The Quiet Hand of God
Faith-Based Activism and the Public Role of Mainline Protestantism
Publication Year: 2002
The contributors to this volume address religion's larger role in society and cover such topics as welfare, ecology, family, civil rights, and homosexuality. Pioneering, timely, and meticulously researched, The Quiet Hand of God will be an essential reference to the dynamics of American religion well into the twenty-first century.
Published by: University of California Press
Title Page, Copyright
Tables and Figures
In 1998 the Religion Division of the Pew Charitable Trusts of Philadelphia, under the guidance of Director Luis E. Lugo, initiated a series of projects called Religious Communities and the Public Square, the aim of which was to further both the understanding and the effectiveness of religion’s role in strengthening and preserving civic life in America. The Public Role of ...
Since 1970, the United States has experienced a large number of social developments that have brought religion face to face with government and with the wider community in often unanticipated and sometimes conflictive ways. These developments include the mobilization of religious forces on the abortion issue following Roe v. Wade in 1973; Jimmy Carter’s ...
Part I. History, Organization,and Activities
1. The Logic of Mainline Churchliness
In his classic study, The Social Sources of Denominationalism (1929), H. Richard Niebuhr denounced the “denominational self-consciousness and inertia” that had frustrated a united ethical witness in American Christianity. The theological differences among Christian groups, he believed, tended to obscure the social origins of denominationalism in modern prejudices ...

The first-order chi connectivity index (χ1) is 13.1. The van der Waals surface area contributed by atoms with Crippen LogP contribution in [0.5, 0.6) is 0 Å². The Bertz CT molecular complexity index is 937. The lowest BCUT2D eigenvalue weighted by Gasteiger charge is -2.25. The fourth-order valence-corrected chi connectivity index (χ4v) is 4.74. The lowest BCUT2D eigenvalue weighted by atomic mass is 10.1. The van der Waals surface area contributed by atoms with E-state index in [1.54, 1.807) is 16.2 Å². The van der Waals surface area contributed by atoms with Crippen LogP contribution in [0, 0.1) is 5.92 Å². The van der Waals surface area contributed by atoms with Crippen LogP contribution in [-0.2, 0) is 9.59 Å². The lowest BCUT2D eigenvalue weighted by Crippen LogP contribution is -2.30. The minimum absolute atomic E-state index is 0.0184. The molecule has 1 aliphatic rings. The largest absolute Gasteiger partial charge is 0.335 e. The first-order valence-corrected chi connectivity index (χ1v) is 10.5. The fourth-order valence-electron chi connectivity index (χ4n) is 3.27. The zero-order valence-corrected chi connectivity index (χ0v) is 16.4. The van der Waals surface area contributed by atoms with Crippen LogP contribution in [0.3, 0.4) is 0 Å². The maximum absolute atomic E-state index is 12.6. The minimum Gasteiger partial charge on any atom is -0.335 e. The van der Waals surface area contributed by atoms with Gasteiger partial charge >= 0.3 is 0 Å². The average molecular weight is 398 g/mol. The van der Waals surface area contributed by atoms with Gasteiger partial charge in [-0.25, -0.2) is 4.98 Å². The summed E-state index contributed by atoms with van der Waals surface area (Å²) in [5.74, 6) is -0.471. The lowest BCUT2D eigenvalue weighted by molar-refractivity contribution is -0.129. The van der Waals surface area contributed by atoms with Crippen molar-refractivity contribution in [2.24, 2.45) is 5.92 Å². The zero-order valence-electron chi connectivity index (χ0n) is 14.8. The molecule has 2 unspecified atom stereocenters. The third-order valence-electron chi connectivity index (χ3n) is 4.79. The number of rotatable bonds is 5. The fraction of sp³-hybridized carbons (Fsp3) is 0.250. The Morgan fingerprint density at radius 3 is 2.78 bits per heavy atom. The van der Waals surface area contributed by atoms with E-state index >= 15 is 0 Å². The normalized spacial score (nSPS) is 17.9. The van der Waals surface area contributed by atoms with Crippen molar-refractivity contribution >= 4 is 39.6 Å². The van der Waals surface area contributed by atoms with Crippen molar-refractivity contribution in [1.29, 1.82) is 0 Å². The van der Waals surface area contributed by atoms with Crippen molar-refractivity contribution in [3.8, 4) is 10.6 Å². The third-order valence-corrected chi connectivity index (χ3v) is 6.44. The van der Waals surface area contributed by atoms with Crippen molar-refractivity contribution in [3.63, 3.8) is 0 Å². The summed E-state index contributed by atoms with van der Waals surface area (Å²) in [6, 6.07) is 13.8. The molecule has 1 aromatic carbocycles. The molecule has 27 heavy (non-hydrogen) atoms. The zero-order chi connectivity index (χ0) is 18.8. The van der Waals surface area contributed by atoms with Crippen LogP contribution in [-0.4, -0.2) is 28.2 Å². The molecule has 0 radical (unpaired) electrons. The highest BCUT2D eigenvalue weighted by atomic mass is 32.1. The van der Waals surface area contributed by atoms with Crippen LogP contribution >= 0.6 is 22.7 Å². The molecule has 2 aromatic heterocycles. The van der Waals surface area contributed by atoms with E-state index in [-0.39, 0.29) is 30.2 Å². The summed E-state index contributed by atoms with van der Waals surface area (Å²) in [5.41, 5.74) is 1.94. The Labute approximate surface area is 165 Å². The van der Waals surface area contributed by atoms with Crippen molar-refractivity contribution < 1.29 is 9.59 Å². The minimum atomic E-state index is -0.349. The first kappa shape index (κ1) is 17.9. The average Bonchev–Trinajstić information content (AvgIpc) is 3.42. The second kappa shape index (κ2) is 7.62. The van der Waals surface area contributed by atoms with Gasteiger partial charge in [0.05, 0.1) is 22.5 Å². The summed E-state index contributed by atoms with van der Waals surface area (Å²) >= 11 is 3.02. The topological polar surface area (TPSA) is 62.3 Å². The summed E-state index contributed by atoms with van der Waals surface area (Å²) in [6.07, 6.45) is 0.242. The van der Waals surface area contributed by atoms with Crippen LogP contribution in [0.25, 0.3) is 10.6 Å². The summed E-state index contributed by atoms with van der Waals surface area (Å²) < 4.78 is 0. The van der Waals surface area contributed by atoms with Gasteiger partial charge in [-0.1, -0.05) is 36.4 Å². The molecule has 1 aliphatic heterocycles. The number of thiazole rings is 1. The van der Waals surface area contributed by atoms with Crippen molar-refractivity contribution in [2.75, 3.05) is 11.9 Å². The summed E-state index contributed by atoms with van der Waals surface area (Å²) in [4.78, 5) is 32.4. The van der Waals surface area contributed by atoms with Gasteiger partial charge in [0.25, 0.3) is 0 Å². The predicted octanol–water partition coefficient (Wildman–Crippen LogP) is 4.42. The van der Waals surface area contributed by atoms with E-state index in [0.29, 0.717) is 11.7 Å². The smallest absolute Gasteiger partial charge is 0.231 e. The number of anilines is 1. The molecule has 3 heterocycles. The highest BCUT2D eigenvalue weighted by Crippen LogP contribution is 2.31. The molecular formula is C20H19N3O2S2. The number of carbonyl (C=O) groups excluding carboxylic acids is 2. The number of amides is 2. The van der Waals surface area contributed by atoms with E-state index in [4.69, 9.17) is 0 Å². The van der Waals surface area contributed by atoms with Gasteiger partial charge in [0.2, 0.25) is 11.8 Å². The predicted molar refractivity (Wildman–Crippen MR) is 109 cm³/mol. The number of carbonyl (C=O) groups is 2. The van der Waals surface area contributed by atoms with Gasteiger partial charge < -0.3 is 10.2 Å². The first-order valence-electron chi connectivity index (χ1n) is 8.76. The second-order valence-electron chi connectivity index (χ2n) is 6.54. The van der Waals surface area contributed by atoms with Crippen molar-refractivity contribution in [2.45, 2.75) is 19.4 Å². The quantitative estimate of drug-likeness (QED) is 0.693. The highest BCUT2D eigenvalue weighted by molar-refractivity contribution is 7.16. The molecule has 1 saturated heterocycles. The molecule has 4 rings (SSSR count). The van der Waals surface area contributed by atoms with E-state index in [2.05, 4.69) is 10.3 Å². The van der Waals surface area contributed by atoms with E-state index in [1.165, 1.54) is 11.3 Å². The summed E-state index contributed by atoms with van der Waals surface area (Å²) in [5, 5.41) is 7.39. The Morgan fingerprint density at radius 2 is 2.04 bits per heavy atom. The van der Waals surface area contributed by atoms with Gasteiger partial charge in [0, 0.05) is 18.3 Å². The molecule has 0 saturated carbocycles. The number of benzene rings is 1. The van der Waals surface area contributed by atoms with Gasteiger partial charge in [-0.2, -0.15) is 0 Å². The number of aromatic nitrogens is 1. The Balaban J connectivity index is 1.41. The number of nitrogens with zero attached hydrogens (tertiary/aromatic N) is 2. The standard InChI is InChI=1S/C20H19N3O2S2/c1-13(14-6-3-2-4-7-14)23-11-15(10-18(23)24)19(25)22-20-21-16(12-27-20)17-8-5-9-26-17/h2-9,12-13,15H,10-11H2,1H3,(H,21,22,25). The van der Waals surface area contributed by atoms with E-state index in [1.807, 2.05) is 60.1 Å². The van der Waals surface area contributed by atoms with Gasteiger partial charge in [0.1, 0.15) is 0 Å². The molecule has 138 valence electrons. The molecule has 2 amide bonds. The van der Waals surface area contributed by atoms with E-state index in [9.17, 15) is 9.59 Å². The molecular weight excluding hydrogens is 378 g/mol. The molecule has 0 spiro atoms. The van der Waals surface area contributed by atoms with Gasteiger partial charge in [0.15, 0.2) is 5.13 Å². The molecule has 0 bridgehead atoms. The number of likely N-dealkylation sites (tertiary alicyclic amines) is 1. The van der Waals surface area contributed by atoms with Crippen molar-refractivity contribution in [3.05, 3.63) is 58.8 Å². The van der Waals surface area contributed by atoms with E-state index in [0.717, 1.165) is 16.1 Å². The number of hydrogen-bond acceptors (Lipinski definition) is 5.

2. Mainline Protestant Washington Offices and the Political Lives of Clergy
Despite the official separation of church and state in the United States, clergy have always played public roles in American politics. Reverend John Witherspoon of New Jersey signed the Declaration of Independence, and Reverend Abraham Baldwin of Georgia was one of the framers of the United States Constitution. Countless other clergy have shaped the course ...
3. The Generous Sideof Christian Faith
Laywomen’s organizations have long played an important role in American Protestantism and in modern civic life more widely. During the nineteenth century, churchwomen within and across denominational boundaries worked together for slave emancipation, temperance, and female suffrage, to name only three of the most notable issues.Women’s mission ...
4. Religious Variations in Public Presence
Religion and religious organizations are enjoying (or, perhaps, enduring) renewed attention from scholars and public officials. This renewed attention probably does not represent increased appreciation of religion qua religion—spirituality, theology, ritual, worship, or other core religious operations or concerns. Rather, it is largely driven by interest in what ...
5. Connecting Mainline Protestant Churches with Public Life
The terms mainline and civic have long been seen as nearly synonymous. As earlier chapters in this volume have shown, churches in the historic Protestant “mainstream” have drawn on both their theological heritage and their position at the center of American culture to make unique contributions to the well-being of our society.1 That legacy—and possible ...
6. The Changing Political Fortunes of Mainline Protestants
In the first two decades after WorldWar II, the political worlds of mainline Protestants were remarkably stable. Mainline voters regularly provided a large and stable bloc of votes for Republican candidates in national elections. In particular, they provided key support for the Eisenhower/Nixon/ Rockefeller “liberal” wing of the Republican Party, with its characteristic ...